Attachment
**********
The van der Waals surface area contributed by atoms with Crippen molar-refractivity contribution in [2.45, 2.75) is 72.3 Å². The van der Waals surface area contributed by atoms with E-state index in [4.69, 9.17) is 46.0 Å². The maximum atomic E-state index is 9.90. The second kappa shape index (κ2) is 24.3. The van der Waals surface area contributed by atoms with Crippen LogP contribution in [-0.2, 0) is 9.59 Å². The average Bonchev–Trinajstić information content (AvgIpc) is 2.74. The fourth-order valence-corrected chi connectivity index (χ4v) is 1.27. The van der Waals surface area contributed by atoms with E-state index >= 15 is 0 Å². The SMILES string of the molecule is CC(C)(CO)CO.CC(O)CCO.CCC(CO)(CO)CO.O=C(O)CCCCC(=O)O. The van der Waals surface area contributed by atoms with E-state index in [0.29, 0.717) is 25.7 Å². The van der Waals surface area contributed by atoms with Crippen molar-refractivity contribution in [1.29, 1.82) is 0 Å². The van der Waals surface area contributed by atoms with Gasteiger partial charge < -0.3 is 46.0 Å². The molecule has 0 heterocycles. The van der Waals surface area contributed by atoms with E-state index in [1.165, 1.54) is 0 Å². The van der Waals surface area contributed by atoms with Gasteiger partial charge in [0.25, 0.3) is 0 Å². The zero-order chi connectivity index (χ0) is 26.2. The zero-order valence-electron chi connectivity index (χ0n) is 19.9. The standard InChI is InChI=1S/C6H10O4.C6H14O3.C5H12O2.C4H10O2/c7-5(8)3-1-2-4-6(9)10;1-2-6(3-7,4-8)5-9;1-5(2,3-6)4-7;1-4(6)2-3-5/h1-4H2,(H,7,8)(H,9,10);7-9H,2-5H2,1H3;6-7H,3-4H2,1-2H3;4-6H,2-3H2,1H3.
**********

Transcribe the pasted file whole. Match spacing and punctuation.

The van der Waals surface area contributed by atoms with Crippen molar-refractivity contribution in [2.45, 2.75) is 72.3 Å². The van der Waals surface area contributed by atoms with E-state index in [4.69, 9.17) is 46.0 Å². The maximum atomic E-state index is 9.90. The second kappa shape index (κ2) is 24.3. The van der Waals surface area contributed by atoms with Crippen LogP contribution in [-0.2, 0) is 9.59 Å². The average Bonchev–Trinajstić information content (AvgIpc) is 2.74. The fourth-order valence-corrected chi connectivity index (χ4v) is 1.27. The van der Waals surface area contributed by atoms with E-state index >= 15 is 0 Å². The SMILES string of the molecule is CC(C)(CO)CO.CC(O)CCO.CCC(CO)(CO)CO.O=C(O)CCCCC(=O)O. The van der Waals surface area contributed by atoms with E-state index in [0.29, 0.717) is 25.7 Å². The van der Waals surface area contributed by atoms with Crippen molar-refractivity contribution in [1.29, 1.82) is 0 Å². The van der Waals surface area contributed by atoms with Gasteiger partial charge < -0.3 is 46.0 Å². The molecule has 0 heterocycles. The van der Waals surface area contributed by atoms with E-state index in [1.165, 1.54) is 0 Å². The van der Waals surface area contributed by atoms with Gasteiger partial charge in [0.25, 0.3) is 0 Å². The zero-order chi connectivity index (χ0) is 26.2. The zero-order valence-electron chi connectivity index (χ0n) is 19.9. The standard InChI is InChI=1S/C6H10O4.C6H14O3.C5H12O2.C4H10O2/c7-5(8)3-1-2-4-6(9)10;1-2-6(3-7,4-8)5-9;1-5(2,3-6)4-7;1-4(6)2-3-5/h1-4H2,(H,7,8)(H,9,10);7-9H,2-5H2,1H3;6-7H,3-4H2,1-2H3;4-6H,2-3H2,1H3.